Oh, hello world! I know this is the traditional opening to all of my most recent blog posts (and I’m using ‘recent’ as a relative term here), but I really am the world’s worst blogger.
Three months. Wow…
I originally intended my next post to be a wedding post. We got married in July, at a train station, with a steam train! There was Battenberg cake, the dog was there, our photographer was a close friend and the whole day went swimmingly. It was amazing. I will post about it, when we finally get round to finishing going through the photos. Honestly.
Instead, today I will post about one of the other things which has been occupying my time recently, and for once it’s not work!
If you’re reading this there’s a pretty strong chance you already know me (although Hi, random twitter referrals!), and if you know me, particularly if you happen to be friends with me through facebook, you’ll know I like horses.
I first started riding when I was 6, after I told my parents I wanted to give up ballet (I was never a very coordinated or graceful child). Very sensibly, they said I could, so long as I took up something else. I told them I wanted to start bull riding. Thankfully, my mother was more sensible than I, and suggested that I try horse riding instead, as she had a friend whose brother ran a riding school. I thought this was a reasonable compromise, so I did. And the rest is history – within a year, my entire family were riding, and not long after that we bought our first pony, Rambo – a young, inexperienced Welsh Section C.
He had no idea what he was doing, and neither did we, but he fit in as one of the family, and now, at the ripe old age of 29 he’s still part of it, and has recently been teaching my two year old nephew to ride. We were never in the ribbons (unless it was fancy dress), but we were never in it for that.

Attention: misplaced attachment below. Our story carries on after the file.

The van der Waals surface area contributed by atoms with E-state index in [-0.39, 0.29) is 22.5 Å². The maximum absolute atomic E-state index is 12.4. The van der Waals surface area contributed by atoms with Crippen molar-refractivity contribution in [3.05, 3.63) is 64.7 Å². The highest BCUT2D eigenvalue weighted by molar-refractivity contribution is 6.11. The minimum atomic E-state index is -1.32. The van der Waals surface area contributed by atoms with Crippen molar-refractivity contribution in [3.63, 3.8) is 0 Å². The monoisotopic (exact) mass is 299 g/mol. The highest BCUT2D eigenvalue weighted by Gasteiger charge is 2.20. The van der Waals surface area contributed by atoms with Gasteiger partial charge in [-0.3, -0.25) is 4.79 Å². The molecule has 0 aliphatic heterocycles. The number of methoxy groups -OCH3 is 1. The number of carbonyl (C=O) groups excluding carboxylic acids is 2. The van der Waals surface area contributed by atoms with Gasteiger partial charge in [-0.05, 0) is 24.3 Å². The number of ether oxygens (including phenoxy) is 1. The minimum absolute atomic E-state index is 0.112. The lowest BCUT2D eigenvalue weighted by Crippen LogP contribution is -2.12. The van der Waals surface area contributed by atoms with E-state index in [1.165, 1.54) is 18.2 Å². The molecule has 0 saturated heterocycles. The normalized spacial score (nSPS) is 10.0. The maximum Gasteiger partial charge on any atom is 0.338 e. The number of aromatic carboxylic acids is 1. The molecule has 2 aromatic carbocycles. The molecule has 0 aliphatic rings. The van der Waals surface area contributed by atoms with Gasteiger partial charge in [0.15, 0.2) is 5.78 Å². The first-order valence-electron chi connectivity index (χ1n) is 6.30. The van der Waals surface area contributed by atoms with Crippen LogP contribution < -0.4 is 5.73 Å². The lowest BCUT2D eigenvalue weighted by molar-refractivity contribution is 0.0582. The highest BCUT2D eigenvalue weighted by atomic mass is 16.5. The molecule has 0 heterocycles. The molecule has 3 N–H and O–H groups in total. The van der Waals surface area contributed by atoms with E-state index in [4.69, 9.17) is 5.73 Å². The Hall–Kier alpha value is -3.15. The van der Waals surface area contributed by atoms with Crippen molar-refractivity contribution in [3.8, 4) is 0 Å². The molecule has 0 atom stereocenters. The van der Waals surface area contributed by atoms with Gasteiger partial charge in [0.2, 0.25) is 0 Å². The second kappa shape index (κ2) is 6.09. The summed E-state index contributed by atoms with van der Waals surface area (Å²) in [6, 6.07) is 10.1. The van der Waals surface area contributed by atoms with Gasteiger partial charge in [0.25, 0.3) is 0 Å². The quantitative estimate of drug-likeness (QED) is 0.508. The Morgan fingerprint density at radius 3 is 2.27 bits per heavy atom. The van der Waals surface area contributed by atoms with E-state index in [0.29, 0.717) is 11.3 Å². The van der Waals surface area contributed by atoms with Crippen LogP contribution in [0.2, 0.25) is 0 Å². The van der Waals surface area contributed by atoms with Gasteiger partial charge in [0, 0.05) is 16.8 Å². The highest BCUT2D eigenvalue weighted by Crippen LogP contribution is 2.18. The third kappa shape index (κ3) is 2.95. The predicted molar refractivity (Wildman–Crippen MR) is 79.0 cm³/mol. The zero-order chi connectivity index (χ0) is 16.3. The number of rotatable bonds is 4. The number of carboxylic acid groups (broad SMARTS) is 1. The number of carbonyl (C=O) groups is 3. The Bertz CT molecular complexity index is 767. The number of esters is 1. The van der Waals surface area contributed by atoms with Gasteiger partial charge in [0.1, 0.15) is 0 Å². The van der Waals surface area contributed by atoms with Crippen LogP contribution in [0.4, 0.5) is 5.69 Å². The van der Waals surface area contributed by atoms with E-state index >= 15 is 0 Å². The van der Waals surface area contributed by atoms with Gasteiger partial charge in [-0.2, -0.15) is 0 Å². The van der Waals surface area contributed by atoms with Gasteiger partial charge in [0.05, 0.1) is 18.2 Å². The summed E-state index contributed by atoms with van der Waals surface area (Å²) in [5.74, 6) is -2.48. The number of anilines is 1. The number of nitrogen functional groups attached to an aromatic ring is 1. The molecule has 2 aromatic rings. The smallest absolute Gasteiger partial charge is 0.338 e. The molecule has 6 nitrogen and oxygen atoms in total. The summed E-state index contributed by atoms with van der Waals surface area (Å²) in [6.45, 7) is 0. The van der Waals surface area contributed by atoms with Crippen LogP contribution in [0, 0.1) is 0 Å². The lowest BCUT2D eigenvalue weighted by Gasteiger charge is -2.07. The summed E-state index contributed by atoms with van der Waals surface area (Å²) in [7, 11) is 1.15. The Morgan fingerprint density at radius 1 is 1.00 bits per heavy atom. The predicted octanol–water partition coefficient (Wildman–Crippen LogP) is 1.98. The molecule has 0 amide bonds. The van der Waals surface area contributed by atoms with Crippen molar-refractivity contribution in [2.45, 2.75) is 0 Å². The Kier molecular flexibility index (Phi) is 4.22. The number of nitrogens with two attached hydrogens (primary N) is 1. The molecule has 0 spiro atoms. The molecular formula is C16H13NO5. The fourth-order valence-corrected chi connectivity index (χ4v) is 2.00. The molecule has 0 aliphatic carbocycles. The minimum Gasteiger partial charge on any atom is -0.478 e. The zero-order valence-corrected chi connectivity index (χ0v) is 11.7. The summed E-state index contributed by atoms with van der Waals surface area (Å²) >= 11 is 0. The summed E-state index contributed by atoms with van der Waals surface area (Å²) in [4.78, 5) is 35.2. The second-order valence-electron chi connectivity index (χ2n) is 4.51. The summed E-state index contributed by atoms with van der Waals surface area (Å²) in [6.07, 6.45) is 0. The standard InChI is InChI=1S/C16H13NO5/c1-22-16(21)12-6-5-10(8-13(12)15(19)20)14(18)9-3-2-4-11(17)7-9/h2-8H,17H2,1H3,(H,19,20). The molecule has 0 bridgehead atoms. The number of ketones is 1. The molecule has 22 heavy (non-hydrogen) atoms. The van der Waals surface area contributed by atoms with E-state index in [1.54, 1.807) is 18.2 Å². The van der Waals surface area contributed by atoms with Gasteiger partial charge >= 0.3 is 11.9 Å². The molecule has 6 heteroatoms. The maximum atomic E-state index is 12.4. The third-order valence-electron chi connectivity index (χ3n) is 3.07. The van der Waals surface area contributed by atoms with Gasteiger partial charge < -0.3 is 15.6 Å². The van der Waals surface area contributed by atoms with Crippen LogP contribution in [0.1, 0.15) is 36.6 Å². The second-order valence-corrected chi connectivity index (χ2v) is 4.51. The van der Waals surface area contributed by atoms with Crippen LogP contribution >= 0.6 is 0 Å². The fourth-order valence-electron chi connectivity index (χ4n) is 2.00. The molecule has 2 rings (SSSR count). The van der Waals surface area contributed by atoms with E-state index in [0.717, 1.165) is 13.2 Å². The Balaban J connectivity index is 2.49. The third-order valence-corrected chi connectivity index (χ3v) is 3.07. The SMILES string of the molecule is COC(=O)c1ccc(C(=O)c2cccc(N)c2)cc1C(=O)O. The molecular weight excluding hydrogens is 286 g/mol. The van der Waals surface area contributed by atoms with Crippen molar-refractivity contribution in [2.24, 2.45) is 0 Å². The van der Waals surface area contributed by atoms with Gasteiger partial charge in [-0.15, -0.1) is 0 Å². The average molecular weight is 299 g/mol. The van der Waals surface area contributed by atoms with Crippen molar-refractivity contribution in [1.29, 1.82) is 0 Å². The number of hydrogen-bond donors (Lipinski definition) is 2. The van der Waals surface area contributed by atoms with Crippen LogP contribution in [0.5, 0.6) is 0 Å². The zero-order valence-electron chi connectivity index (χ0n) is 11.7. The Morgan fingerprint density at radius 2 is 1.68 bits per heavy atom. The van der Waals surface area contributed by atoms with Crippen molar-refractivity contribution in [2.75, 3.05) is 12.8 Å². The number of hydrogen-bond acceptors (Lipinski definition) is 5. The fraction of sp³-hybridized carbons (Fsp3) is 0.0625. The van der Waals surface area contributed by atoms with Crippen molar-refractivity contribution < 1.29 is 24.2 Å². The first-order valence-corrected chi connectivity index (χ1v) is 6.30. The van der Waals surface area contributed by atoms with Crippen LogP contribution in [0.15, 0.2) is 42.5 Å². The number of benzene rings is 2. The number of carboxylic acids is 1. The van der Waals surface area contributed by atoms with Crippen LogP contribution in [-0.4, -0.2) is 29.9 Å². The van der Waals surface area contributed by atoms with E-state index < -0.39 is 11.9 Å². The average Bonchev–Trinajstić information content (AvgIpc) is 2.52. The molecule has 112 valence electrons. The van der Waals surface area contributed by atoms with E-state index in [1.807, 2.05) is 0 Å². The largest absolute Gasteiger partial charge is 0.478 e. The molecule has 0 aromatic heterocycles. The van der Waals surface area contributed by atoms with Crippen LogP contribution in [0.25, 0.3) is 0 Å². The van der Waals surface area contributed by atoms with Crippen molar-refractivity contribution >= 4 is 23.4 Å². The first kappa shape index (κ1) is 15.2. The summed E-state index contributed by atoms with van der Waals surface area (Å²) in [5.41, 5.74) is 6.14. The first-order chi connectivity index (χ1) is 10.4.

He did, however, have a bad habit of bucking whenever you asked for canter, which I never learned to sit out. As a result, I fell off a lot, sometimes spectacularly, and sometimes painfully. Combine this with later experiences of being tanked off with by my mothers cob, and I turned into a reasonably nervous rider (though always too proud to admit it). My nerves never put me off, but with hindsight, they did spoil the enjoyment somewhat.
As a teenager I all but stopped riding. Mum’s cob was too strong, and Rambo too small, and I didn’t really pick it up again until I returned home from university, took up lessons again, and began to ride my Mum’s new highland pony, Zorro. However, it hasn’t really been until this last year that I’ve properly started to get back into it.
This is down to several factors
- No more PhD! I have free time and can do fun stuff without feeling guilty any more!
- Joey & Bubbles – Since getting the minis I’ve rediscovered my love of being around horses, and the more time I spent with them the more I wished I had something to ride as well as muck about with on the ground
And, perhaps most importantly 3) Icelandic Horses.
Concidentally, I first heard of Icelandic Horses when I read an article somewhere about an Icelandic Trekking Centre in Shetland, before I had any thought of ever coming here. I remember hearing about their smaller size (typically around 13-14hh) and their power and robustness and thinking, they sound like my kind of horse. Years later when I first started coming to Shetland, I looked to see if that centre was still running. It isn’t, but Frances still has loads of gorgeous Icelandic Horses (including one very sweet little foal born this year!) and takes amazing photos of them on a regular basis. I’ve already mentioned her blog www.myshetland.co.uk as one of my favourite shetland blogs – go check it out!